A growing body of research shows simpler but longer passwords known as "passphrases" are as effective as more complicated but shorter passwords.
Complicated passwords might soon give way to simplicity.
A growing body of research — including recent studies out of Carnegie Melon University –shows simpler but longer passwords known as “passphrases” are as effective as more complicated but shorter passwords, according to a recent report in the Washington Post.
The length — usually 16 to 64 characters — and randomness of passphrases throw off hacking programs. One example: mycatlikesreadinggarfieldinthewashingtonpost instead of [email protected]!
The advantages of passphrases include that they:
- Don’t need to be changed as often.
- Are easier to remember because they do not require combinations of uppercase and lowercase letters, numbers and special characters.
Michelle Mazurek, a former Carnegie Mellon researcher who is now an assistant professor at the University of Maryland, tells the Washington Post passphrases are becoming more common:
“For equivalent amounts of security, longer tends to be more useful for people.”
This new standard for passwords is catching on with businesses and government agencies like the National Institute of Standards and Technology, which is in the process of formally updating its password guidelines contained in NIST special publication 800-63.
The North Atlantic Treaty Organization has also partnered with Carnegie Mellon University’s CyLab to improve its password security.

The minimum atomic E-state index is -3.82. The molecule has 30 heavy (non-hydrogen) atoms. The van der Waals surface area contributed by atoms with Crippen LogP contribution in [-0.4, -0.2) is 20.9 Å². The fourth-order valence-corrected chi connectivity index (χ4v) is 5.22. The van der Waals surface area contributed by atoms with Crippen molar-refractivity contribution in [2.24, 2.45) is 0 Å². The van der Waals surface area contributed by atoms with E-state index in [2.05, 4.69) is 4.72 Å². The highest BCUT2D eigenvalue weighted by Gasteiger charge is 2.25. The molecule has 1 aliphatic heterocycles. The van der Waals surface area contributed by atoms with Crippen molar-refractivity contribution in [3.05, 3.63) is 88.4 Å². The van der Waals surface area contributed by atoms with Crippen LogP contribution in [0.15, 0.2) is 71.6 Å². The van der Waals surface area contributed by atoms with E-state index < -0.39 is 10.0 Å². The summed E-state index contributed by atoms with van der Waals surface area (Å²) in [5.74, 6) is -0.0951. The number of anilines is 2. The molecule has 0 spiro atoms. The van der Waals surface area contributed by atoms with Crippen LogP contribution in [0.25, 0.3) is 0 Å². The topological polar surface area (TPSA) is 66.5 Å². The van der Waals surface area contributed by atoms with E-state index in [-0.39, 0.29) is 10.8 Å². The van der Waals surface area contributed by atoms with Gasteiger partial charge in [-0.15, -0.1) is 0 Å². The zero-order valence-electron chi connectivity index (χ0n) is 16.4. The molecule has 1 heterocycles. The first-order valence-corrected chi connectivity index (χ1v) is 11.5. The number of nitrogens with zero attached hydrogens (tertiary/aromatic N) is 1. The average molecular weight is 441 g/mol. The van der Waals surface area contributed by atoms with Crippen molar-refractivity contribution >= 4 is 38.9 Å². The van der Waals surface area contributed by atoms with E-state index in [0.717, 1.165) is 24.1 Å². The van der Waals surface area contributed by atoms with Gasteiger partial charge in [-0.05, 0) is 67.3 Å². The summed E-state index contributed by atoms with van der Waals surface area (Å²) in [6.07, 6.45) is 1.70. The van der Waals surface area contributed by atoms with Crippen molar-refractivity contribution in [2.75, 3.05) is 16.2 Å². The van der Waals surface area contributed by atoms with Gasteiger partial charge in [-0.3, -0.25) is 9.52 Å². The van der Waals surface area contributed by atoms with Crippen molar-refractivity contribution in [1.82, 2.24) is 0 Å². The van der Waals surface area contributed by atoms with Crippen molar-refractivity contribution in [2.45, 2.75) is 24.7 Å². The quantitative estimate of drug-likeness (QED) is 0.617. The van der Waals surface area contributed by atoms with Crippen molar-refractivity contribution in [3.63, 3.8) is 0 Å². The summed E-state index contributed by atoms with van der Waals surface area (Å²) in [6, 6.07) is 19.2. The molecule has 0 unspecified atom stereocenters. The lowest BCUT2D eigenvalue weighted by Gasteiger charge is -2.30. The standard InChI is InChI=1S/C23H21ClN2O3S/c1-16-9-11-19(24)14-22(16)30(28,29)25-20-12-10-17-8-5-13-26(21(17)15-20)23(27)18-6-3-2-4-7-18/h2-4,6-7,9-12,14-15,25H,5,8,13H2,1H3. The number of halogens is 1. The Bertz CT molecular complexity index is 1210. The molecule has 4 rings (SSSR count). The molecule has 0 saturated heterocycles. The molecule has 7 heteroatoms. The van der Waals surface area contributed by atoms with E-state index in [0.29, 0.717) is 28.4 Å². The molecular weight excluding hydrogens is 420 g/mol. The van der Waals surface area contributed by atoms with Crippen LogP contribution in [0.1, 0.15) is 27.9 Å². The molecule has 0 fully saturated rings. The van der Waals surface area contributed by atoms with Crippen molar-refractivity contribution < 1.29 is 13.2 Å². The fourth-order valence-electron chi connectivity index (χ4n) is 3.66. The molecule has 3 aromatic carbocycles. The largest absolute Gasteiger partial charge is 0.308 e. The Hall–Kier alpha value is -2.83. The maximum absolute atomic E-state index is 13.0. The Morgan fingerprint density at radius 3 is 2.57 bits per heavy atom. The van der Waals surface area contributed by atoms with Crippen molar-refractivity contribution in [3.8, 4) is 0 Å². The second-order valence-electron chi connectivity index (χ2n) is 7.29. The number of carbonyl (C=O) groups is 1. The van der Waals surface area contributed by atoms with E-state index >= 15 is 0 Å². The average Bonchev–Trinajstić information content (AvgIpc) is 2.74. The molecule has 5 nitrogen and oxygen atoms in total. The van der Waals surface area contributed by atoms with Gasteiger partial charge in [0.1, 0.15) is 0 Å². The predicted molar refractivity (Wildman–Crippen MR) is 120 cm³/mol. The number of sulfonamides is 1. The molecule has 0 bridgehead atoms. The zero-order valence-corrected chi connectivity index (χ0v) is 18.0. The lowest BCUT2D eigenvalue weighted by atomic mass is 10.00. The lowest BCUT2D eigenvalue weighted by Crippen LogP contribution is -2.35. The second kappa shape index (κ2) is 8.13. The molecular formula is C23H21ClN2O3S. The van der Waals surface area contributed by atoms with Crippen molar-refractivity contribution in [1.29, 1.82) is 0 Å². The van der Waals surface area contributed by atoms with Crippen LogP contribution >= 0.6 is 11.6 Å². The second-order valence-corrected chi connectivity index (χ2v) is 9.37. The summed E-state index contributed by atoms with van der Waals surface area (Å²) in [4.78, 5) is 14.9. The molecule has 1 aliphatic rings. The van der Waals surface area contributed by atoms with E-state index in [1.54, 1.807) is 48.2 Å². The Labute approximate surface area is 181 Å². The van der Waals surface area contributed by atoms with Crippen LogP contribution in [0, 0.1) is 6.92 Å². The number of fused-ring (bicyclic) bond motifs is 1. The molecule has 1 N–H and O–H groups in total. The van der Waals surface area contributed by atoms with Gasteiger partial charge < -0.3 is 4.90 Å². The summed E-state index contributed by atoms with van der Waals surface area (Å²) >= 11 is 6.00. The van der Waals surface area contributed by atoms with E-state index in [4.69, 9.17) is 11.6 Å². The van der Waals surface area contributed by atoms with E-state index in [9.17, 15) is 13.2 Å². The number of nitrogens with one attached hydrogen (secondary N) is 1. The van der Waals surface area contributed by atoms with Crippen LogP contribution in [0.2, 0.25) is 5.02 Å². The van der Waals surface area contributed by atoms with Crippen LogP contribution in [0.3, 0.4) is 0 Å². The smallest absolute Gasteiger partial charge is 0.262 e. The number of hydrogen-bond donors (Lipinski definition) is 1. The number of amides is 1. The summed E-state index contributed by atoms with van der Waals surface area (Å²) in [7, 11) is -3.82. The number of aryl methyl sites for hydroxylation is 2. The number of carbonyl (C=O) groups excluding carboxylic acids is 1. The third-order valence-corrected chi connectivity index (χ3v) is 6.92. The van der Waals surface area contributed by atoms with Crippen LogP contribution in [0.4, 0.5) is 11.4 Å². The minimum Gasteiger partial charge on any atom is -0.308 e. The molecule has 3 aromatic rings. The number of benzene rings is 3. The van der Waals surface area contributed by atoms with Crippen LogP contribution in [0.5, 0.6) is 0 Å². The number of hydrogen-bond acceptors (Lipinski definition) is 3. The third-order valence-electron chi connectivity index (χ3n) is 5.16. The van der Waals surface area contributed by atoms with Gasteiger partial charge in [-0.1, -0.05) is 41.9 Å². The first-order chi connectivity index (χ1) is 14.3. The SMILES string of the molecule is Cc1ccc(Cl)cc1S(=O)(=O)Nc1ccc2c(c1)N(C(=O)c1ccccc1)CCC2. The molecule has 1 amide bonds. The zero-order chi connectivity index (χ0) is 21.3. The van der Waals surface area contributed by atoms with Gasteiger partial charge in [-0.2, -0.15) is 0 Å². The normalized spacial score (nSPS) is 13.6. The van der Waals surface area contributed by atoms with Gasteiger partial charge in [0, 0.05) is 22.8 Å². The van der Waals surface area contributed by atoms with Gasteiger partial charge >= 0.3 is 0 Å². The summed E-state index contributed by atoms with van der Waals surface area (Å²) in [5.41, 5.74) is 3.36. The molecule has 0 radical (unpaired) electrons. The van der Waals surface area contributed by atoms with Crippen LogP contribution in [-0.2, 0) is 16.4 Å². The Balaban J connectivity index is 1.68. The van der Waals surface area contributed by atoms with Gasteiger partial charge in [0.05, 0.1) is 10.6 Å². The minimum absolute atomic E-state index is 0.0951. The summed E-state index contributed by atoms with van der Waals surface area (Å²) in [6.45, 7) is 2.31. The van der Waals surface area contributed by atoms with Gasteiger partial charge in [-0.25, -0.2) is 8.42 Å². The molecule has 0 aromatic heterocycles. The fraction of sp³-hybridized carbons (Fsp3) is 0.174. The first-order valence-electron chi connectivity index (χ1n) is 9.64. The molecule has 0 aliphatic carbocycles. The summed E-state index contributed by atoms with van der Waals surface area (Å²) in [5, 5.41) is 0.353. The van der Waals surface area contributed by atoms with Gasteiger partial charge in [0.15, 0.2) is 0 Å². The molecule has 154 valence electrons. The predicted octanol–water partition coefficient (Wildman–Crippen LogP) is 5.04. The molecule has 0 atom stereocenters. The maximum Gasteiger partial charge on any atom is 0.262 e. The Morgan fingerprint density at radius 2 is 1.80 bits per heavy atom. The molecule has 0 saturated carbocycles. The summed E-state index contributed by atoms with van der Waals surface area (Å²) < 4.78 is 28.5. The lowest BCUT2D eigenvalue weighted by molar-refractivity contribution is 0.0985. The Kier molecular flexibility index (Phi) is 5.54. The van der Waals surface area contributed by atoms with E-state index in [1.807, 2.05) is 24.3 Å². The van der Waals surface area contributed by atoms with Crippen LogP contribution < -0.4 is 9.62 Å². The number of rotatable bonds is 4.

NATO program manager John Boyd noted a commonly cited problem with shorter passwords that require more frequent changes:
“We’re giving people mixed messages. We’re telling them to create great, strong passwords, but don’t fall in love with them because you’re going to have to change them again in a few months. People end up making bad passwords because they have no incentive to make good ones.”
Before you adopt passphrases, however, the Washington Post notes:
- Experts warn against using popular song lyrics or poetry lines in passphrases, as hackers can download libraries of common phrases.
- Many experts also advocate two-factor verification.
To learn more about two-factor verification, check out “A Free and Easy Way to Shop the Web More Securely.”
What’s your take on passphrases? Would you prefer them to shorter but more complicated passwords? Share your thoughts below or on our Facebook page.